With summer fruits proliferating, here’s an alternative to berry, cherry or peach pie: compote. It’s like eating homemade pie filling—hold the crust.
You can also use it as pancake or oatmeal topping; with plain yogurt, cottage cheese or ricotta; as a toast spread, on cheesecake or angel cake, and so on.
Compote is a cooked fruit dish that was very popular in medieval European. It faded out of style in the mid-20th century. People of means served it from special stemmed compote dishes.
A compote is a mix of fruits cooked in a syrup. In fact, the name derives from the Latin compositus, mixture. It is also referred to as poached or stewed fruit.
Compote denotes a mixed fruit recipe, but if you have a bumper crop of one particular fruit, you can bend the rules. One of our favorite combinations is blueberries with peaches and/or nectarines and cherries.
This recipe takes just 20 minutes on the stove top and is equally delicious warm or chilled. Enjoy it plain or garnished with:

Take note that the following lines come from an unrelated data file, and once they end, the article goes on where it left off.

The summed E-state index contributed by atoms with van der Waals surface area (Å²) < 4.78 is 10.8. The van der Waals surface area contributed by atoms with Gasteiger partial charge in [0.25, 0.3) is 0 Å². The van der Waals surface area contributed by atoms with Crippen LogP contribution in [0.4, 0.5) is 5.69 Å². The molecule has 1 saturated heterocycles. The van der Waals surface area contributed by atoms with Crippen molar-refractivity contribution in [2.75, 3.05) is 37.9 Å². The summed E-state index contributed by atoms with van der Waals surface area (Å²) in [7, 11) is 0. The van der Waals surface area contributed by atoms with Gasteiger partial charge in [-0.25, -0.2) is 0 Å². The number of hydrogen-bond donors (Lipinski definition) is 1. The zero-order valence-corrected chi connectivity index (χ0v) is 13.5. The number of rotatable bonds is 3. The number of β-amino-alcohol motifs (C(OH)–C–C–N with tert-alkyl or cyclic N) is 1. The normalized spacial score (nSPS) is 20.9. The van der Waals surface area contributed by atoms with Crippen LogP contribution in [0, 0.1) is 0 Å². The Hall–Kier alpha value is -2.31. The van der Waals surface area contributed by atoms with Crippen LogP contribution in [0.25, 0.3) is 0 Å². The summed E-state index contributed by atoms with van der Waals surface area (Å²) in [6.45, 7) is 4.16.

1. COMBINE the fruit, sugar, zest, water and optional nuts and spices in a saucepan. Cook over medium heat for 20 minutes, stirring occasionally. The fruit should be soft but not mushy.
2. COOL slightly and serve, or refrigerate. Compote will keep in the fridge for a week, in a sealed container.
RECIPE: CANNOLI CREAM AS A TOPPING
You can slightly sweeten plain ricotta to garnish a compote (spice optional), or can make a smooth cannoli cream with more layers of flavor. This recipe has been modified to use as a dessert topping instead of cannoli filling.
Ingredients For 2 Cups
1. WHISK the ricotta until smooth in a medium bowl. Add the powdered sugar, cinnamon and allspice and mix to thoroughly combine.
2. BEAT the heavy cream in a separate bowl until almost stiff. Gently fold it into the ricotta mixture, using a rubber spatula. Refrigerate for at least 30 minutes.
3. STIR in the lemon zest, or sprinkle it on the top of the compote.
Comments are closed.